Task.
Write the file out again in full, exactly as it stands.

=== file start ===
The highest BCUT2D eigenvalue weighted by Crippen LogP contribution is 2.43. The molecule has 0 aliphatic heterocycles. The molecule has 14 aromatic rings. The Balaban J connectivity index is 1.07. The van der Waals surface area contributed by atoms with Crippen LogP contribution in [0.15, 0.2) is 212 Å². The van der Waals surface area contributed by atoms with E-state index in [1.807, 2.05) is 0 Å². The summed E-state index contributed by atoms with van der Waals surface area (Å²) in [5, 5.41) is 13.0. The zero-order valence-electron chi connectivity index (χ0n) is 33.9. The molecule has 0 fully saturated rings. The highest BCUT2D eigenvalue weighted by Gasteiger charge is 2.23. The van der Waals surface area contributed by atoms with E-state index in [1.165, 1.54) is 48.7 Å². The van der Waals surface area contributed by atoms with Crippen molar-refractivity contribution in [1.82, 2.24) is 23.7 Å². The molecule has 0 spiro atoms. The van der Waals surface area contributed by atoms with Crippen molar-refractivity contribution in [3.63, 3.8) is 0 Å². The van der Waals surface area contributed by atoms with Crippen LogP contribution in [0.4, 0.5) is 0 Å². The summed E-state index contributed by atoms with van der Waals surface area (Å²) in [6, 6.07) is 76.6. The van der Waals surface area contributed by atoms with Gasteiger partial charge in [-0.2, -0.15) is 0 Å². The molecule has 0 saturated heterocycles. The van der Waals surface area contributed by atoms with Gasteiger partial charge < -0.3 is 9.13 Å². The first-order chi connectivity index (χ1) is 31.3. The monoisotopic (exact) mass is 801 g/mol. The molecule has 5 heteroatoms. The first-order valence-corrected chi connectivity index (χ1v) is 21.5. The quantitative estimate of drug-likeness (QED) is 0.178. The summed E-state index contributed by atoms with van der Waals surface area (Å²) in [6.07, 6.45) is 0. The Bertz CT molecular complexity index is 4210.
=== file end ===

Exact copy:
The highest BCUT2D eigenvalue weighted by Crippen LogP contribution is 2.43. The molecule has 0 aliphatic heterocycles. The molecule has 14 aromatic rings. The Balaban J connectivity index is 1.07. The van der Waals surface area contributed by atoms with Crippen LogP contribution in [0.15, 0.2) is 212 Å². The van der Waals surface area contributed by atoms with E-state index in [1.807, 2.05) is 0 Å². The summed E-state index contributed by atoms with van der Waals surface area (Å²) in [5, 5.41) is 13.0. The zero-order valence-electron chi connectivity index (χ0n) is 33.9. The molecule has 0 fully saturated rings. The highest BCUT2D eigenvalue weighted by Gasteiger charge is 2.23. The van der Waals surface area contributed by atoms with E-state index in [1.165, 1.54) is 48.7 Å². The van der Waals surface area contributed by atoms with Crippen molar-refractivity contribution in [1.82, 2.24) is 23.7 Å². The molecule has 0 spiro atoms. The van der Waals surface area contributed by atoms with Crippen molar-refractivity contribution in [3.63, 3.8) is 0 Å². The van der Waals surface area contributed by atoms with Crippen LogP contribution in [0.4, 0.5) is 0 Å². The summed E-state index contributed by atoms with van der Waals surface area (Å²) in [6, 6.07) is 76.6. The van der Waals surface area contributed by atoms with Gasteiger partial charge in [-0.2, -0.15) is 0 Å². The molecule has 0 saturated heterocycles. The van der Waals surface area contributed by atoms with Gasteiger partial charge < -0.3 is 9.13 Å². The first-order chi connectivity index (χ1) is 31.3. The monoisotopic (exact) mass is 801 g/mol. The molecule has 5 heteroatoms. The first-order valence-corrected chi connectivity index (χ1v) is 21.5. The quantitative estimate of drug-likeness (QED) is 0.178. The summed E-state index contributed by atoms with van der Waals surface area (Å²) in [6.07, 6.45) is 0. The Bertz CT molecular complexity index is 4210.